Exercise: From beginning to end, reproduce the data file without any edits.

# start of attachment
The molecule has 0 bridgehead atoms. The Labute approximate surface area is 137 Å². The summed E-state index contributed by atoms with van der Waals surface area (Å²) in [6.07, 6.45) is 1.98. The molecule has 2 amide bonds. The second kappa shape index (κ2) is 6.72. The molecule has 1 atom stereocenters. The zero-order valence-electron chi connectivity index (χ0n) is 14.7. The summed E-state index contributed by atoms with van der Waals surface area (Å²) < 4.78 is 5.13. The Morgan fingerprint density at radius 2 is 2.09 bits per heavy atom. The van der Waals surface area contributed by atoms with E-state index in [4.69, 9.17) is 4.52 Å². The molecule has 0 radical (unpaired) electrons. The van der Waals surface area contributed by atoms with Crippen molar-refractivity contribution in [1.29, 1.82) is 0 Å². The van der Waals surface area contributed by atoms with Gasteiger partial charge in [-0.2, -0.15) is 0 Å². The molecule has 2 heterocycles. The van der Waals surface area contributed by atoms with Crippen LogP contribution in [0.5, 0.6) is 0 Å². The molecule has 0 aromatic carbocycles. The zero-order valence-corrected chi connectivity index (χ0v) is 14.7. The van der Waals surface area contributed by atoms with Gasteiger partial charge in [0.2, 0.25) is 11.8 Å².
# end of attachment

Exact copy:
The molecule has 0 bridgehead atoms. The Labute approximate surface area is 137 Å². The summed E-state index contributed by atoms with van der Waals surface area (Å²) in [6.07, 6.45) is 1.98. The molecule has 2 amide bonds. The second kappa shape index (κ2) is 6.72. The molecule has 1 atom stereocenters. The zero-order valence-electron chi connectivity index (χ0n) is 14.7. The summed E-state index contributed by atoms with van der Waals surface area (Å²) < 4.78 is 5.13. The Morgan fingerprint density at radius 2 is 2.09 bits per heavy atom. The van der Waals surface area contributed by atoms with E-state index in [4.69, 9.17) is 4.52 Å². The molecule has 0 radical (unpaired) electrons. The van der Waals surface area contributed by atoms with Crippen molar-refractivity contribution in [1.29, 1.82) is 0 Å². The van der Waals surface area contributed by atoms with Gasteiger partial charge in [-0.2, -0.15) is 0 Å². The molecule has 2 heterocycles. The van der Waals surface area contributed by atoms with Crippen LogP contribution in [0.5, 0.6) is 0 Å². The molecule has 0 aromatic carbocycles. The zero-order valence-corrected chi connectivity index (χ0v) is 14.7. The van der Waals surface area contributed by atoms with Gasteiger partial charge in [0.2, 0.25) is 11.8 Å².